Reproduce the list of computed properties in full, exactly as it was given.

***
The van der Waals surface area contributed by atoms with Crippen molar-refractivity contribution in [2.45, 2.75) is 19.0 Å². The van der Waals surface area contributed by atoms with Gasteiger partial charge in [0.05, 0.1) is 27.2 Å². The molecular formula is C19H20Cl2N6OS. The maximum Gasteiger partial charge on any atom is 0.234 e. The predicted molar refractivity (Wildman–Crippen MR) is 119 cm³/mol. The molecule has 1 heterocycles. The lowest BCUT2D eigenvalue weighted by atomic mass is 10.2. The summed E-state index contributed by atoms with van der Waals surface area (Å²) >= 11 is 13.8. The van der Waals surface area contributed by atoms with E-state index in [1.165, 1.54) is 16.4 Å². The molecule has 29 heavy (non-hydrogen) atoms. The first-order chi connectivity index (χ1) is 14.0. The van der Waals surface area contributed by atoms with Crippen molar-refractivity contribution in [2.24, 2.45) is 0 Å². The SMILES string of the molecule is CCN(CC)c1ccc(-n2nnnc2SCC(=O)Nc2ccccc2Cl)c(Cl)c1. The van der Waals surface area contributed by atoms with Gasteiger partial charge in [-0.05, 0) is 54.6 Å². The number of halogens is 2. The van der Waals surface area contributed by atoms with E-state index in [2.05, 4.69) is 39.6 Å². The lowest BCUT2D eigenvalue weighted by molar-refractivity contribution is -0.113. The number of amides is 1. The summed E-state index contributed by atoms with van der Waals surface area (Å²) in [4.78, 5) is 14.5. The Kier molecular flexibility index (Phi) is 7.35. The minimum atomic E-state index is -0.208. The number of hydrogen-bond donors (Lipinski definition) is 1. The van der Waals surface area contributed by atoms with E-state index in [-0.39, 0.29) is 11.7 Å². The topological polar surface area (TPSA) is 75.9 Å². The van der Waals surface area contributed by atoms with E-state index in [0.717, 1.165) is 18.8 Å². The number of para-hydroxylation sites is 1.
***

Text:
The van der Waals surface area contributed by atoms with Crippen molar-refractivity contribution in [2.45, 2.75) is 19.0 Å². The van der Waals surface area contributed by atoms with Gasteiger partial charge in [0.05, 0.1) is 27.2 Å². The molecular formula is C19H20Cl2N6OS. The maximum Gasteiger partial charge on any atom is 0.234 e. The predicted molar refractivity (Wildman–Crippen MR) is 119 cm³/mol. The molecule has 1 heterocycles. The lowest BCUT2D eigenvalue weighted by atomic mass is 10.2. The summed E-state index contributed by atoms with van der Waals surface area (Å²) >= 11 is 13.8. The van der Waals surface area contributed by atoms with E-state index in [1.165, 1.54) is 16.4 Å². The molecule has 29 heavy (non-hydrogen) atoms. The first-order chi connectivity index (χ1) is 14.0. The van der Waals surface area contributed by atoms with Crippen molar-refractivity contribution in [2.24, 2.45) is 0 Å². The SMILES string of the molecule is CCN(CC)c1ccc(-n2nnnc2SCC(=O)Nc2ccccc2Cl)c(Cl)c1. The van der Waals surface area contributed by atoms with Gasteiger partial charge in [-0.05, 0) is 54.6 Å². The number of halogens is 2. The van der Waals surface area contributed by atoms with E-state index in [2.05, 4.69) is 39.6 Å². The lowest BCUT2D eigenvalue weighted by molar-refractivity contribution is -0.113. The number of amides is 1. The summed E-state index contributed by atoms with van der Waals surface area (Å²) in [4.78, 5) is 14.5. The Kier molecular flexibility index (Phi) is 7.35. The minimum atomic E-state index is -0.208. The number of hydrogen-bond donors (Lipinski definition) is 1. The van der Waals surface area contributed by atoms with E-state index in [-0.39, 0.29) is 11.7 Å². The topological polar surface area (TPSA) is 75.9 Å². The van der Waals surface area contributed by atoms with E-state index in [0.717, 1.165) is 18.8 Å². The number of para-hydroxylation sites is 1.